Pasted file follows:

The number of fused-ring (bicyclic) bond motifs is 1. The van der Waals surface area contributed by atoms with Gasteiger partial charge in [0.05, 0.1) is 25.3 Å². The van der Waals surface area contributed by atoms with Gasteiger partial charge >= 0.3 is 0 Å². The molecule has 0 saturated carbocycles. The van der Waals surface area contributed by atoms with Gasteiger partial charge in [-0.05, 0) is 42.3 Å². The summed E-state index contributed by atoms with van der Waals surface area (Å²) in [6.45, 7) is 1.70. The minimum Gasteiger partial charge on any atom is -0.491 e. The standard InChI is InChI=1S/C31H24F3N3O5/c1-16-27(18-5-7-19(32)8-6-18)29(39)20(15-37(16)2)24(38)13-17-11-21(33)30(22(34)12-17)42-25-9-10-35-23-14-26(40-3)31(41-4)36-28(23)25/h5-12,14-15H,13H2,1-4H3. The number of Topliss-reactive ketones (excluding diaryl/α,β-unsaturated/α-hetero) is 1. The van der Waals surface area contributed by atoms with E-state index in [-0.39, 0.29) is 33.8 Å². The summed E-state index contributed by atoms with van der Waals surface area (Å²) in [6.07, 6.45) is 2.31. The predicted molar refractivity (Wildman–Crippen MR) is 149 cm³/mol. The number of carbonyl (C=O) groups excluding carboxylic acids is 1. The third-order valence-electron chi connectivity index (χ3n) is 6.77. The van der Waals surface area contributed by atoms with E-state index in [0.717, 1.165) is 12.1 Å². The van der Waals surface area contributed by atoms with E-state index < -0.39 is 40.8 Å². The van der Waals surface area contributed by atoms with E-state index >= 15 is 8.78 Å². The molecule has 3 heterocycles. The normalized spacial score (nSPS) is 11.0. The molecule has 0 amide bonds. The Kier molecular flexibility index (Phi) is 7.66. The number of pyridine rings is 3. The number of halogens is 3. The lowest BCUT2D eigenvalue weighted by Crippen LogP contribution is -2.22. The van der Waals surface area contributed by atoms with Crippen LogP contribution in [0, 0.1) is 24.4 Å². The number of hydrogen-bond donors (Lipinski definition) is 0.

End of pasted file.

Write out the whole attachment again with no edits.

The number of fused-ring (bicyclic) bond motifs is 1. The van der Waals surface area contributed by atoms with Gasteiger partial charge in [0.05, 0.1) is 25.3 Å². The van der Waals surface area contributed by atoms with Gasteiger partial charge >= 0.3 is 0 Å². The molecule has 0 saturated carbocycles. The van der Waals surface area contributed by atoms with Gasteiger partial charge in [-0.05, 0) is 42.3 Å². The summed E-state index contributed by atoms with van der Waals surface area (Å²) in [6.45, 7) is 1.70. The minimum Gasteiger partial charge on any atom is -0.491 e. The standard InChI is InChI=1S/C31H24F3N3O5/c1-16-27(18-5-7-19(32)8-6-18)29(39)20(15-37(16)2)24(38)13-17-11-21(33)30(22(34)12-17)42-25-9-10-35-23-14-26(40-3)31(41-4)36-28(23)25/h5-12,14-15H,13H2,1-4H3. The number of Topliss-reactive ketones (excluding diaryl/α,β-unsaturated/α-hetero) is 1. The van der Waals surface area contributed by atoms with E-state index in [-0.39, 0.29) is 33.8 Å². The summed E-state index contributed by atoms with van der Waals surface area (Å²) in [6.07, 6.45) is 2.31. The predicted molar refractivity (Wildman–Crippen MR) is 149 cm³/mol. The number of carbonyl (C=O) groups excluding carboxylic acids is 1. The third-order valence-electron chi connectivity index (χ3n) is 6.77. The van der Waals surface area contributed by atoms with E-state index in [0.717, 1.165) is 12.1 Å². The van der Waals surface area contributed by atoms with E-state index < -0.39 is 40.8 Å². The van der Waals surface area contributed by atoms with E-state index >= 15 is 8.78 Å². The molecule has 3 heterocycles. The normalized spacial score (nSPS) is 11.0. The molecule has 0 amide bonds. The Kier molecular flexibility index (Phi) is 7.66. The number of pyridine rings is 3. The number of halogens is 3. The lowest BCUT2D eigenvalue weighted by Crippen LogP contribution is -2.22. The van der Waals surface area contributed by atoms with Crippen LogP contribution in [0, 0.1) is 24.4 Å². The number of hydrogen-bond donors (Lipinski definition) is 0.